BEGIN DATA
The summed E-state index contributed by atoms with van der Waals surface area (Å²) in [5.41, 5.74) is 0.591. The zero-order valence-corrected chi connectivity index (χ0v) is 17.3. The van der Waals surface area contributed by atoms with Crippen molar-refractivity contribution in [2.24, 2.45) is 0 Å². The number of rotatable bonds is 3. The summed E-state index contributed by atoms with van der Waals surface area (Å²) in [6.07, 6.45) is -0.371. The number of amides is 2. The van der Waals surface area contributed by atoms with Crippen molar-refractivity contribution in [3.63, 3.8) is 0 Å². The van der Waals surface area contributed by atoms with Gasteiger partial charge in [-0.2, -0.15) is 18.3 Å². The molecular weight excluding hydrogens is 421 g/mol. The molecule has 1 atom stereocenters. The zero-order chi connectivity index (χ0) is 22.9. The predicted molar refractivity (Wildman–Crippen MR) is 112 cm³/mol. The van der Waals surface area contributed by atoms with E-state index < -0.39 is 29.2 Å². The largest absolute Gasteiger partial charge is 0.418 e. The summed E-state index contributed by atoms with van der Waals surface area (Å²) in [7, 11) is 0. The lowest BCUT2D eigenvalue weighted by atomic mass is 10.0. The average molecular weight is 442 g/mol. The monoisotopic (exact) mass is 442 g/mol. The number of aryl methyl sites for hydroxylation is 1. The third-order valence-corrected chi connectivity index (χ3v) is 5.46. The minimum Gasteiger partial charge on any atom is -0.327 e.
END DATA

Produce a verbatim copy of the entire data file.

The summed E-state index contributed by atoms with van der Waals surface area (Å²) in [5.41, 5.74) is 0.591. The zero-order valence-corrected chi connectivity index (χ0v) is 17.3. The van der Waals surface area contributed by atoms with Crippen molar-refractivity contribution in [2.24, 2.45) is 0 Å². The number of rotatable bonds is 3. The summed E-state index contributed by atoms with van der Waals surface area (Å²) in [6.07, 6.45) is -0.371. The number of amides is 2. The van der Waals surface area contributed by atoms with Crippen molar-refractivity contribution in [3.63, 3.8) is 0 Å². The van der Waals surface area contributed by atoms with Gasteiger partial charge in [-0.2, -0.15) is 18.3 Å². The molecular weight excluding hydrogens is 421 g/mol. The molecule has 1 atom stereocenters. The zero-order chi connectivity index (χ0) is 22.9. The predicted molar refractivity (Wildman–Crippen MR) is 112 cm³/mol. The van der Waals surface area contributed by atoms with E-state index < -0.39 is 29.2 Å². The largest absolute Gasteiger partial charge is 0.418 e. The summed E-state index contributed by atoms with van der Waals surface area (Å²) in [7, 11) is 0. The lowest BCUT2D eigenvalue weighted by atomic mass is 10.0. The average molecular weight is 442 g/mol. The monoisotopic (exact) mass is 442 g/mol. The number of aryl methyl sites for hydroxylation is 1. The third-order valence-corrected chi connectivity index (χ3v) is 5.46. The minimum Gasteiger partial charge on any atom is -0.327 e.